It is essential that you have mutual respect for each other. You’ll be spending many hours with this person during the next four years of your life, so make sure that they understand how much their opinion matters to you and make sure that they feel equally respected by you.
The people who work closely with the supervisor need to be nice too! Research supervisors can be tough bosses but if their staff are unkind, then it will put more pressure on your already hectic schedule.
When choosing a PhD supervisor you should look at the department they work in and whether or not they specialize in your chosen field.
If you can, try to talk to some current students before making a decision. Talk to them about their expectations as well as why they chose this particular professor/researcher as their thesis advisor.
5. Plan for Communication Challenges
You communication session of about half an hour with the supervisor will give you any hints about his personality, and comfortable you are going to be with each other in your research journey.
Don’t wait until you’re in a bind to start communication with your potential supervisor. Get to know them before you make your decision.
Establish what your expectations are early on. This will help avoid any misunderstandings down the road.
Have a clear idea of what you want to research before approaching a potential supervisor. This will make it easier for them to say yes or no to working with you.
Be prepared to compromise.
6. Assess Personalities and Motivations
You’ll be spending a lot of time with your PhD Supervisor, so it’s important that you get along.
Think about what kind of personality you work best with and try to find a supervisor who has complementary strengths.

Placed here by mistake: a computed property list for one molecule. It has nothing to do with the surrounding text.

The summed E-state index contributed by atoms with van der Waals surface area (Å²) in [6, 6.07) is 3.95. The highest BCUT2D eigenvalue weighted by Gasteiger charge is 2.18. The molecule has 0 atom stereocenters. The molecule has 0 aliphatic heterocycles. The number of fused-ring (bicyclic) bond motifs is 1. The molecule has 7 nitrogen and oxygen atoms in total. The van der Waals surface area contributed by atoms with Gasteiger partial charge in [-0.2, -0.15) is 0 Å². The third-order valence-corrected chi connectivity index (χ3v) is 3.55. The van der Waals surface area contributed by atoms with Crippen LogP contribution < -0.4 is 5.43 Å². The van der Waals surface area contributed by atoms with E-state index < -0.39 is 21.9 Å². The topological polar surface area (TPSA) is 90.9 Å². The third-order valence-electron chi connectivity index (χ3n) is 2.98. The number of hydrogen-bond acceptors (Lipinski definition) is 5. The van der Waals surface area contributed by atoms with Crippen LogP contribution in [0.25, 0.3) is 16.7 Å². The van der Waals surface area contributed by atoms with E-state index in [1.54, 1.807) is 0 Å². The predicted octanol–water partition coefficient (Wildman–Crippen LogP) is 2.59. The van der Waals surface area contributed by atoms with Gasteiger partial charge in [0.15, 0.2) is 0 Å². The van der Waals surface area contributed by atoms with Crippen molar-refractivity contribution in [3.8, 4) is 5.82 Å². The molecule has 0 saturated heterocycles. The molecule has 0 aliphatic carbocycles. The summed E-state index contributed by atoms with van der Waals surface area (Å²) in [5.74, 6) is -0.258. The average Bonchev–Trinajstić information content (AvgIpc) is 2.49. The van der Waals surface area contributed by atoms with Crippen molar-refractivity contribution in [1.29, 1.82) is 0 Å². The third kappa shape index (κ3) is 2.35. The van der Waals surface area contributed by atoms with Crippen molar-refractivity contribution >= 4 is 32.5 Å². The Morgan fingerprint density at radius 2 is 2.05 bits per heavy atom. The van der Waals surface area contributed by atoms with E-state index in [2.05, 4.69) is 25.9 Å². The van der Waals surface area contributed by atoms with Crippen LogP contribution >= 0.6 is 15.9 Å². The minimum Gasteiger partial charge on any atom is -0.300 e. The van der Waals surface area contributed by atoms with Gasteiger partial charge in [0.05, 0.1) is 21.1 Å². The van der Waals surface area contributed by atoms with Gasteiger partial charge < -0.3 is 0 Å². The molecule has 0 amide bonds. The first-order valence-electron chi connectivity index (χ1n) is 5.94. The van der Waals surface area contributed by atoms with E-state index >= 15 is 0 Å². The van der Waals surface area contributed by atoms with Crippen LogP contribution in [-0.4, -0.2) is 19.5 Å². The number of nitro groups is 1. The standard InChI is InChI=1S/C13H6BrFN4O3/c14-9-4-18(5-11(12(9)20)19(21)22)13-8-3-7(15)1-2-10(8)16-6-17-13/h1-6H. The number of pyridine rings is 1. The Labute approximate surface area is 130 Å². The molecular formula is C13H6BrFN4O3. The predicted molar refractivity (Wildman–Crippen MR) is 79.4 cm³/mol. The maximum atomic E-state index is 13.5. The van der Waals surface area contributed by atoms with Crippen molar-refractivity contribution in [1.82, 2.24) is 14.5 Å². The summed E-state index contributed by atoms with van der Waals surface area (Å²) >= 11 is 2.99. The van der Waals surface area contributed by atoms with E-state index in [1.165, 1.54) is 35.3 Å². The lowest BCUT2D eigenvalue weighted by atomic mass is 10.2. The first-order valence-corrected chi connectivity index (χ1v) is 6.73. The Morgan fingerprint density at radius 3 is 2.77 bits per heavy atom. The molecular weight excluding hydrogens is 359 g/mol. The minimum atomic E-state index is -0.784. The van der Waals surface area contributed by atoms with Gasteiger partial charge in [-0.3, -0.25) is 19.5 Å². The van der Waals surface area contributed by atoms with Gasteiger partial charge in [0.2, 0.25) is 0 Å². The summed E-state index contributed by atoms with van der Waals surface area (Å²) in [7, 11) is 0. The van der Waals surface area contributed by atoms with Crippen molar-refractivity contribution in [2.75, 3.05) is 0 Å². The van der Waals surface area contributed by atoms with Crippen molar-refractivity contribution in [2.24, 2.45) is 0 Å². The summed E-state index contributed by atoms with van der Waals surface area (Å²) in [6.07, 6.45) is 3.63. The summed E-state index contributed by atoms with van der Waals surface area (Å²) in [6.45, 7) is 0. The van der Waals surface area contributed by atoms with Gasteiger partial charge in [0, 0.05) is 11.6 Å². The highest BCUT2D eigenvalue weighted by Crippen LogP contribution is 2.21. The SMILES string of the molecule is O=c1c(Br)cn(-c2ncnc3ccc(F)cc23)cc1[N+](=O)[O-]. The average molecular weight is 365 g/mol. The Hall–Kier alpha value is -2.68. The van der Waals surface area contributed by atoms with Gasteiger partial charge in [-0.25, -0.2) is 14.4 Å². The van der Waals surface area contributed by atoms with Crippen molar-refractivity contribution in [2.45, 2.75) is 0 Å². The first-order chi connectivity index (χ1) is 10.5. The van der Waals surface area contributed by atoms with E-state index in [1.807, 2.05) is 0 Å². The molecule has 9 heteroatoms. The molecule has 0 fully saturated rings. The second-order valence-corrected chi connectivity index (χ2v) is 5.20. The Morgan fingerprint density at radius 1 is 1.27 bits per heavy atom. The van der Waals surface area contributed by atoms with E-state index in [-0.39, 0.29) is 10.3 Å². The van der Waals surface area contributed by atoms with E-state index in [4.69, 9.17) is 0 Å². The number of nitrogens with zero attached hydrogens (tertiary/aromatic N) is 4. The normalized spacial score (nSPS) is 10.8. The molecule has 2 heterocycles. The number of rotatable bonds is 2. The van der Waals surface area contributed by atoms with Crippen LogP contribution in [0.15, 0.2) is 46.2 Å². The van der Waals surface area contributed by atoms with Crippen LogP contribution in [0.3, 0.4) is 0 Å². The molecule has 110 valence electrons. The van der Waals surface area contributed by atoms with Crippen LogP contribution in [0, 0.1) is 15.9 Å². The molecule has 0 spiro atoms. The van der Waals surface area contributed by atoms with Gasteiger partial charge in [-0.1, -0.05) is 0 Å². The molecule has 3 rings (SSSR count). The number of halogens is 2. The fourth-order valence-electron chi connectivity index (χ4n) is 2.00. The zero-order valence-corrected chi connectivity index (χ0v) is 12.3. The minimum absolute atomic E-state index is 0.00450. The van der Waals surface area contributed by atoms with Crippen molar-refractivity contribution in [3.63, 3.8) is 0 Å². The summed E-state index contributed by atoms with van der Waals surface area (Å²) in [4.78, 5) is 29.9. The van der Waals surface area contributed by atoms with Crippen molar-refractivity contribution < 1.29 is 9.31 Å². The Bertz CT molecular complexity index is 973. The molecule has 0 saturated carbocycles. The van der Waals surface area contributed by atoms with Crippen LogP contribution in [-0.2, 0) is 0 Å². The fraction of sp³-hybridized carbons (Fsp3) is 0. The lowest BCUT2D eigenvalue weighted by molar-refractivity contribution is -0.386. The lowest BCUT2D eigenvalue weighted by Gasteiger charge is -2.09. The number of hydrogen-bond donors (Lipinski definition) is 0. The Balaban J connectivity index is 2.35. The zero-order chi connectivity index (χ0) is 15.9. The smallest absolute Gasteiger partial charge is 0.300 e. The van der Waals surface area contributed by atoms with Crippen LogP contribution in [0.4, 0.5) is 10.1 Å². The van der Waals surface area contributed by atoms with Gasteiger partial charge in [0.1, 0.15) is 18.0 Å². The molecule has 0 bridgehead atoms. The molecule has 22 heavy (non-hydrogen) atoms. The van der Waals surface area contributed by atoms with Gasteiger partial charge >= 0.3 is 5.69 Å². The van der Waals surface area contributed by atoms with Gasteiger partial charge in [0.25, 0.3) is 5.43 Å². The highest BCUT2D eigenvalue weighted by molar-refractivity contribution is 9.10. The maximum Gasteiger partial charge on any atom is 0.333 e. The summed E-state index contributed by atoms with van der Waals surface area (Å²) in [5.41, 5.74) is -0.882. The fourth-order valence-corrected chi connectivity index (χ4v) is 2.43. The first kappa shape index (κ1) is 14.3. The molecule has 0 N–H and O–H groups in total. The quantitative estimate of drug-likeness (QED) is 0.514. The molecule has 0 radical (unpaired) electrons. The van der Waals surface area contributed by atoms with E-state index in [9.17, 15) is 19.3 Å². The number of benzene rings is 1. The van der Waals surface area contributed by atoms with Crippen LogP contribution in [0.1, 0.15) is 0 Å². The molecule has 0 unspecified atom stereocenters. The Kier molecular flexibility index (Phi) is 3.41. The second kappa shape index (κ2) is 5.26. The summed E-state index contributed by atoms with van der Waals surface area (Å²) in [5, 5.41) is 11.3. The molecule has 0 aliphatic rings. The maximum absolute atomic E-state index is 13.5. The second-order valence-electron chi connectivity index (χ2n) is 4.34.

It’s also important to make sure that your supervisor is motivated to help you succeed.
Look for someone who is passionate about their work and takes an active interest in their students’ success.
Who is going to work with you according to your needs?
Don’t go for a supervisor who needs a self-driven researcher, if you are a hands-on person.
7. Choose a Co-Supervisor
Your Co-Supervisor is there to help support you and your research.
They can offer guidance and advice, and act as a sounding board for your ideas. It’s important to choose someone you get along with, and who has similar research interests to you.
Your PhD Supervisor will be the person with more expertise, having more number of phd students, funding, collaborations and relations. Still, your PhD Co-supervisor will be young, having more time to assist you, even if you need his/her help in the laboratory work.
He should give your assurance to assist you against bad aspects when your main supervisor is busy with work or travelling.
Thank you very much for reading the full article. If you are a research student and feeling any difficulty regarding research, feel free to visit the research playlist on the youtube channel. We are pleased to have your attention.